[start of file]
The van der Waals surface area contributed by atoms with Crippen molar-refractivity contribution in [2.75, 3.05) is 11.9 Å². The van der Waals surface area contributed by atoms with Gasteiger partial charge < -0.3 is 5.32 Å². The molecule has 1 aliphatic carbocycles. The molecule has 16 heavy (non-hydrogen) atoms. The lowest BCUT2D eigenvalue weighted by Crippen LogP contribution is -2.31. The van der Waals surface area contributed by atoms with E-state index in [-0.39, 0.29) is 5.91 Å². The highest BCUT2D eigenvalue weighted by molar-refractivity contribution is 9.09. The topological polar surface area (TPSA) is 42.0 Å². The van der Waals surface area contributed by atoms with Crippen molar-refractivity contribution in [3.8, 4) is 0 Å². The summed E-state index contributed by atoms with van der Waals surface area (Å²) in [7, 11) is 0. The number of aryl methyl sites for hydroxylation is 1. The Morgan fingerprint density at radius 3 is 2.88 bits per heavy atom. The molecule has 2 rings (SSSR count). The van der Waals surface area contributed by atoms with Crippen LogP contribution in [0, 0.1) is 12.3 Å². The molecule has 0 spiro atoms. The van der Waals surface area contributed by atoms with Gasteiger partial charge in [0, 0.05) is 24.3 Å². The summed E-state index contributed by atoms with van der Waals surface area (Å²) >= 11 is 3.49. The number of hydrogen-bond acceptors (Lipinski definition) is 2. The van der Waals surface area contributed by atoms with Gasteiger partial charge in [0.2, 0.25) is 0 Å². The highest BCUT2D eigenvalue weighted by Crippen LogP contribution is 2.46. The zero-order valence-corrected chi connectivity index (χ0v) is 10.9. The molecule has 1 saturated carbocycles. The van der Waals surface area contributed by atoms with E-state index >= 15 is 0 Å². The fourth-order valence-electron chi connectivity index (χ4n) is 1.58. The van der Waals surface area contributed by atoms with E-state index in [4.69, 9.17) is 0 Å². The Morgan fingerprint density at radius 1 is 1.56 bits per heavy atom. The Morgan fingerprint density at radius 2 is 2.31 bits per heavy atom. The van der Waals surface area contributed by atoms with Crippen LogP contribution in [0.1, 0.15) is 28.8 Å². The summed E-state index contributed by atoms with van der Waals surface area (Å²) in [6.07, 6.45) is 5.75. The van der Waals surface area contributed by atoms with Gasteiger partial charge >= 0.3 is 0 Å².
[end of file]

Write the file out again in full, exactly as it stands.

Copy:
The van der Waals surface area contributed by atoms with Crippen molar-refractivity contribution in [2.75, 3.05) is 11.9 Å². The van der Waals surface area contributed by atoms with Gasteiger partial charge < -0.3 is 5.32 Å². The molecule has 1 aliphatic carbocycles. The molecule has 16 heavy (non-hydrogen) atoms. The lowest BCUT2D eigenvalue weighted by Crippen LogP contribution is -2.31. The van der Waals surface area contributed by atoms with E-state index in [-0.39, 0.29) is 5.91 Å². The highest BCUT2D eigenvalue weighted by molar-refractivity contribution is 9.09. The topological polar surface area (TPSA) is 42.0 Å². The van der Waals surface area contributed by atoms with Crippen molar-refractivity contribution in [3.8, 4) is 0 Å². The summed E-state index contributed by atoms with van der Waals surface area (Å²) in [7, 11) is 0. The number of aryl methyl sites for hydroxylation is 1. The Morgan fingerprint density at radius 3 is 2.88 bits per heavy atom. The molecule has 2 rings (SSSR count). The van der Waals surface area contributed by atoms with Crippen LogP contribution in [0, 0.1) is 12.3 Å². The molecule has 0 spiro atoms. The van der Waals surface area contributed by atoms with Gasteiger partial charge in [0, 0.05) is 24.3 Å². The summed E-state index contributed by atoms with van der Waals surface area (Å²) >= 11 is 3.49. The number of hydrogen-bond acceptors (Lipinski definition) is 2. The van der Waals surface area contributed by atoms with Gasteiger partial charge in [0.2, 0.25) is 0 Å². The highest BCUT2D eigenvalue weighted by Crippen LogP contribution is 2.46. The zero-order valence-corrected chi connectivity index (χ0v) is 10.9. The molecule has 1 saturated carbocycles. The van der Waals surface area contributed by atoms with E-state index >= 15 is 0 Å². The fourth-order valence-electron chi connectivity index (χ4n) is 1.58. The van der Waals surface area contributed by atoms with E-state index in [4.69, 9.17) is 0 Å². The Morgan fingerprint density at radius 1 is 1.56 bits per heavy atom. The Morgan fingerprint density at radius 2 is 2.31 bits per heavy atom. The van der Waals surface area contributed by atoms with Crippen LogP contribution in [0.1, 0.15) is 28.8 Å². The summed E-state index contributed by atoms with van der Waals surface area (Å²) in [6.07, 6.45) is 5.75. The van der Waals surface area contributed by atoms with Gasteiger partial charge >= 0.3 is 0 Å².